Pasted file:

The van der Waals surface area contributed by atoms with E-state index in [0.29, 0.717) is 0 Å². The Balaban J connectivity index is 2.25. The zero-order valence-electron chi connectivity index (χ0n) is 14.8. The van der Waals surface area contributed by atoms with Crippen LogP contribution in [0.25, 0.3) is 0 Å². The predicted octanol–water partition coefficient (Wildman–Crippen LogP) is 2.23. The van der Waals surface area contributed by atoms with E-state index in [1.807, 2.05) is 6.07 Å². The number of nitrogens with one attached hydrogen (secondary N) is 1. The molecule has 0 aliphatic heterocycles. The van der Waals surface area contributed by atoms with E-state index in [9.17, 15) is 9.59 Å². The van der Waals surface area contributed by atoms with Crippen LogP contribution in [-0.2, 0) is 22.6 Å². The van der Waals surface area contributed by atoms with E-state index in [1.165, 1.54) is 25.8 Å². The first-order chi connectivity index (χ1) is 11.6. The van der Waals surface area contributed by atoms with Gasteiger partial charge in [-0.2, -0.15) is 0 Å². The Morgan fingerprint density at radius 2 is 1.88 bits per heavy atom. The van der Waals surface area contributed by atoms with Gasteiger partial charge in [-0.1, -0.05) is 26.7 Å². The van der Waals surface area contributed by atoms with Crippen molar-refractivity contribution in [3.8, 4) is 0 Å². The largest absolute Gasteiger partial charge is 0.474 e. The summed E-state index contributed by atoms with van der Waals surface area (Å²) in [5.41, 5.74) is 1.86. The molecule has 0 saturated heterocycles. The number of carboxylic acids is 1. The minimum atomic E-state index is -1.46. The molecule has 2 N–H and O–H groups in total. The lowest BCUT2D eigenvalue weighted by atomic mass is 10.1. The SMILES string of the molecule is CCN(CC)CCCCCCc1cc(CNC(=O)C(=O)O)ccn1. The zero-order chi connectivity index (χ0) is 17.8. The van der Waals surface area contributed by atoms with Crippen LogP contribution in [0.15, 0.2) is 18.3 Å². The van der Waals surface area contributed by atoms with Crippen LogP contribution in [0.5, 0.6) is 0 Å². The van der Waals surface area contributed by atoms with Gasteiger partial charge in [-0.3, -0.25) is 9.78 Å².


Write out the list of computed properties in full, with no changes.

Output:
The van der Waals surface area contributed by atoms with E-state index in [0.29, 0.717) is 0 Å². The Balaban J connectivity index is 2.25. The zero-order valence-electron chi connectivity index (χ0n) is 14.8. The van der Waals surface area contributed by atoms with Crippen LogP contribution in [0.25, 0.3) is 0 Å². The predicted octanol–water partition coefficient (Wildman–Crippen LogP) is 2.23. The van der Waals surface area contributed by atoms with E-state index in [1.807, 2.05) is 6.07 Å². The number of nitrogens with one attached hydrogen (secondary N) is 1. The molecule has 0 aliphatic heterocycles. The van der Waals surface area contributed by atoms with E-state index in [9.17, 15) is 9.59 Å². The van der Waals surface area contributed by atoms with Crippen LogP contribution in [-0.2, 0) is 22.6 Å². The van der Waals surface area contributed by atoms with E-state index in [1.165, 1.54) is 25.8 Å². The first-order chi connectivity index (χ1) is 11.6. The van der Waals surface area contributed by atoms with Gasteiger partial charge in [-0.2, -0.15) is 0 Å². The Morgan fingerprint density at radius 2 is 1.88 bits per heavy atom. The van der Waals surface area contributed by atoms with Gasteiger partial charge in [-0.1, -0.05) is 26.7 Å². The van der Waals surface area contributed by atoms with Crippen molar-refractivity contribution in [3.8, 4) is 0 Å². The largest absolute Gasteiger partial charge is 0.474 e. The summed E-state index contributed by atoms with van der Waals surface area (Å²) in [5.41, 5.74) is 1.86. The molecule has 0 saturated heterocycles. The number of carboxylic acids is 1. The minimum atomic E-state index is -1.46. The molecule has 2 N–H and O–H groups in total. The lowest BCUT2D eigenvalue weighted by atomic mass is 10.1. The SMILES string of the molecule is CCN(CC)CCCCCCc1cc(CNC(=O)C(=O)O)ccn1. The zero-order chi connectivity index (χ0) is 17.8. The van der Waals surface area contributed by atoms with Crippen LogP contribution in [0.15, 0.2) is 18.3 Å². The van der Waals surface area contributed by atoms with Crippen LogP contribution in [0.5, 0.6) is 0 Å². The van der Waals surface area contributed by atoms with Gasteiger partial charge in [-0.3, -0.25) is 9.78 Å².